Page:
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story.lead_photo.caption Tommy Gilleran, left, and Dale Smith-Gilleran embrace in front of the press box at the football field at Lake Hamilton High School. Dale played football for Tommy when they were both at the Fountain Lake School District and later moved in with the Gilleran family his senior year of high school. Dale is now an assistant football coach and teacher for Lake Hamilton High School. - Photo by Sam Pierce

When Dale Smith-Gilleran introduces himself, one of the first things people usually ask him is, “Are you Tommy’s son?” And he tells them, “Yes, I am.”

“I am proud to say Gilleran,” Dale said. “He has been in the area for most of his life, and people know that name. They know it means hard worker and loving person, and it means sacrificing.

“I have never heard anybody say anything negative [about the name]. I make sure to say it because I am proud to say it. I want people to know.”

The summer before his senior year of high school, Dale moved in with Tommy Gilleran. And although it was never an official adoption, Dale added Gilleran to his last name.

“I was a kid who didn’t have any direction or any authority figure in my life,” Dale said. “I struggled in a lot of different places. I wasn’t a good student, and I had temper issues and was constantly in trouble.

“Football gave me a direction. It gave me a reason to stay out of trouble, and it gave me a father figure when I didn’t have one.”

When he was in the seventh grade at Fountain Lake, Dale started playing football for Tommy. Dale now serves under Tommy as an assistant football coach at Lake Hamilton High School as a strength and conditioning coach and also teaches biology. Tommy is going into his second year at Lake Hamilton, after being at Fountain Lake for 12 years.

“When Dale was a junior, he started living with us some and being with us some, when his dad was out of town,” Tommy said. “In fact, he started going on vacation with us the summer before his 10th-grade year. He was already a part of our family.”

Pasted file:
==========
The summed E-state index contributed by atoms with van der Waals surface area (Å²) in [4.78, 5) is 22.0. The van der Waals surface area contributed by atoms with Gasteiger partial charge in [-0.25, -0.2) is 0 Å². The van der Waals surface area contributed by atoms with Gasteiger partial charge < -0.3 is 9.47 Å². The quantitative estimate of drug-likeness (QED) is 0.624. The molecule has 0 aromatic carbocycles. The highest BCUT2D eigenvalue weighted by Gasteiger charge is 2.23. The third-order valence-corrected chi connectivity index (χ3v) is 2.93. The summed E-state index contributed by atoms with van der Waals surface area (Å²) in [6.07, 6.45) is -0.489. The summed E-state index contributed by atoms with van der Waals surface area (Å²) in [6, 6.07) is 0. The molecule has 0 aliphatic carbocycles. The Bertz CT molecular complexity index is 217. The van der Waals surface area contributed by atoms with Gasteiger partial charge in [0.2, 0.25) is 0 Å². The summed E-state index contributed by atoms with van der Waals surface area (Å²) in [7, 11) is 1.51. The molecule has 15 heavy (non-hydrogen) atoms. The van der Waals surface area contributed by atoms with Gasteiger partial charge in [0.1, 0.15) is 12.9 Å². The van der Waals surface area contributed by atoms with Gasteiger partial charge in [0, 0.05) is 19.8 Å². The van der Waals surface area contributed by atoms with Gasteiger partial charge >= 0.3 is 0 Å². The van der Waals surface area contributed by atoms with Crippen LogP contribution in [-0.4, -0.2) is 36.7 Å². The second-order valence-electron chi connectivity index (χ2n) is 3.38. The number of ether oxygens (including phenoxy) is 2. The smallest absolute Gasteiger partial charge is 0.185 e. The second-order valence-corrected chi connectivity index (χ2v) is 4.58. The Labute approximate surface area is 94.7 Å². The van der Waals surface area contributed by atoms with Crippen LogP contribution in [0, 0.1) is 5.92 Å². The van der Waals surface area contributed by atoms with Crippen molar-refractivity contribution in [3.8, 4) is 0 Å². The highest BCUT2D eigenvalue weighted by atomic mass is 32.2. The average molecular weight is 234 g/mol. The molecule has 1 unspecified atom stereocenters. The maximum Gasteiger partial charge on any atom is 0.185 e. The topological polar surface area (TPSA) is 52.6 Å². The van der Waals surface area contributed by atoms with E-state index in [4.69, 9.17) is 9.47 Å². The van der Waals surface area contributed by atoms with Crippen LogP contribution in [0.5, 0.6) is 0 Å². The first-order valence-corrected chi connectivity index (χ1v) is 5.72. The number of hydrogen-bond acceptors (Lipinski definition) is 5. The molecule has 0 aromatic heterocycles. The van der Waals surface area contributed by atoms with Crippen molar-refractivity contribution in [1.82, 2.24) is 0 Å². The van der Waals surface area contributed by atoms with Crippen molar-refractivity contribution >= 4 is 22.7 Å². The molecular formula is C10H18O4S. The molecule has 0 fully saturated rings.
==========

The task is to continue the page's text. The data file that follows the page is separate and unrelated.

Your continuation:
Going into Dale’s senior year, his biological dad moved to Indiana.

“I grew up in New Jersey until I was about 11 years old,” Dale said. “When I turned 11, I wanted to meet my dad and get to know him. I came to live with him [in Arkansas], and the home situation just wasn’t ideal for a kid.

“He had some issues he was dealing with; there were some things that he pursued that he probably didn’t need to. When he left, the plan wasn’t for him to leave for a long period of time. It was just supposed to be for a couple of days.”

But after those couple of days had come and gone, that’s when Tommy and his family stepped in.

“We had built a relationship outside of school,” Tommy said of his family and Dale. “My wife said, ‘I always thought it was going to happen anyways,’ and it was like meant to be.

“We had been waiting for this moment, and it happened. The Lord called us to take care of [Dale] and to raise him up. My wife was on board with it, too. There was never a doubt. We just needed a bed and a dresser.”

Tommy said if the couple had officially adopted him, Dale would have lost his benefits for college.

“He was considered homeless going into college,” Tommy said. “Even though he had a home, he had a car, he had all those things — he was able to get a full Pell Grant — which is $5,000 to $6,000 a year.

“When he graduated, he didn’t have any debt. In the end, he didn’t owe any money when he graduated college, which is great for any college student.”